Cybercrimes continue to grow in terms of both complexity and frequency. For instance, it’s estimated that a company will be hit by ransomware every 11 seconds in 2021. Among the businesses that identify breaches or attacks, 21 percent lose money, data, or other assets, and 35 percent report being negatively impacted in other ways, including having to divert staff time to address threats and suffering from wider business disruption.
As such, it’s vital for enterprises to ensure the security of data, applications, networks, and critical business processes in order to stay competitive and thwart attackers. Depending on traditional security solutions and methodologies isn’t enough to combat the sophisticated attacks that target businesses today.
Instead, enterprises need a robust cybersecurity resilience strategy that ensures business continuity before, during, and after a cybersecurity incident. Cyber resilience strategies address an enterprise’s ability to predict, resist, recover from, and adapt to attacks.
Although that might seem like a fairly simple process, it’s anything but. In a recent Capgemini study, enterprise security teams identified the top four most challenging aspects of incorporating cyber resilience in their organizations:
- Digital business is growing too quickly to keep up (79 percent)
- COVID-19 has changed the cyber landscape (71 percent)
- Threats to the organization are more advanced today compared with 2019 (68 percent)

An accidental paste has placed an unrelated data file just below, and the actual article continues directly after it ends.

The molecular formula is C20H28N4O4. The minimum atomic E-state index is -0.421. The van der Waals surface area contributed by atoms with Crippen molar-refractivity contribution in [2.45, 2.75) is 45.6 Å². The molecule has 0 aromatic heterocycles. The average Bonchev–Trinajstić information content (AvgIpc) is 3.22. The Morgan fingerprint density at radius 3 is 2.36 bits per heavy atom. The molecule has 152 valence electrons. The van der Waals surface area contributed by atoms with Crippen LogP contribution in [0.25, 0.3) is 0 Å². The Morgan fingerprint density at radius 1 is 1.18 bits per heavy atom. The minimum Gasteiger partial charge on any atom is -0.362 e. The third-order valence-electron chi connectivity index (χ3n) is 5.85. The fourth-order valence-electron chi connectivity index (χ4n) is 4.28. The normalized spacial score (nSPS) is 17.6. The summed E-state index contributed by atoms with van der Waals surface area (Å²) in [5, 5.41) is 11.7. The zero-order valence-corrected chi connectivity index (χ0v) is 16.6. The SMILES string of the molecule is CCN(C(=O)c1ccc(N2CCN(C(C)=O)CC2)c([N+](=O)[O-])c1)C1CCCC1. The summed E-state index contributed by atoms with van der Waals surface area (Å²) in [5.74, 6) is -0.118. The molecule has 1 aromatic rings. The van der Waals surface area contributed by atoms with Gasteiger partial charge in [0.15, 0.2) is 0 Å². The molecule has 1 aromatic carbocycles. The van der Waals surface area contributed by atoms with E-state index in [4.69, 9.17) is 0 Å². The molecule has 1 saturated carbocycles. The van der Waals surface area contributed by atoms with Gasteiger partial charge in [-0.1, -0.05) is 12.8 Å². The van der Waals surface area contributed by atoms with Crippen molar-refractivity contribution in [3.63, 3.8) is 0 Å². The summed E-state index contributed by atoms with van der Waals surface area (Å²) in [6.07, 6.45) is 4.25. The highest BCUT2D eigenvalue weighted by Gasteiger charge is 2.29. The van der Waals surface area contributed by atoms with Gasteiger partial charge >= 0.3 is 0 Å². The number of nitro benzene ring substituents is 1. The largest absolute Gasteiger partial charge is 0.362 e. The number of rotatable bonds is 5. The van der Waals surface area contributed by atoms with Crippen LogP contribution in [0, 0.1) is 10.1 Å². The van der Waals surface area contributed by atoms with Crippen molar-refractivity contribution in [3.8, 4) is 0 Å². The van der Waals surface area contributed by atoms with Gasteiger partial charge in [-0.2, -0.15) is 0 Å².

- We don't have the right tools or technology (60 percent)
Although overcoming those challenges might seem overwhelming, the reality is that each can be addressed, giving enterprises the cyber resilience plan they need to protect vulnerable resources.
Collaboration Is Key
Although the relationship between CIOs and CSOs is often portrayed as being at odds, the reality is that cyber resilience demands alignment between cybersecurity and IT. It's incumbent for security teams to detect, validate, investigate, and respond to threats on an ongoing basis, but security also is a strategic priority for network teams.
Improved collaboration between these teams not only makes it easier to quickly determine when a security incident occurs but also drives cost and operational efficiencies and reduces overall risks. Creating such an environment requires a view across operations and infrastructure that draws from common data sources; incorporates a common toolset for workflow creation; and documents formal policies, controls, and best practices for both teams.
Likewise, cyber resilience depends on both teams working together to solve technical issues, with an eye toward greater network visibility across physical and virtual offices as well as public cloud environments. That visibility ensures that critical IT and network infrastructures are always available, which results in greater productivity, improved customer service, and better protection against cyberthreats.
For more about how your company can benefit from cyber resilience, read the new white paper “Why Cyber Resilience Is Needed In The Post-Pandemic World” or reach out today to learn more from one of our security experts.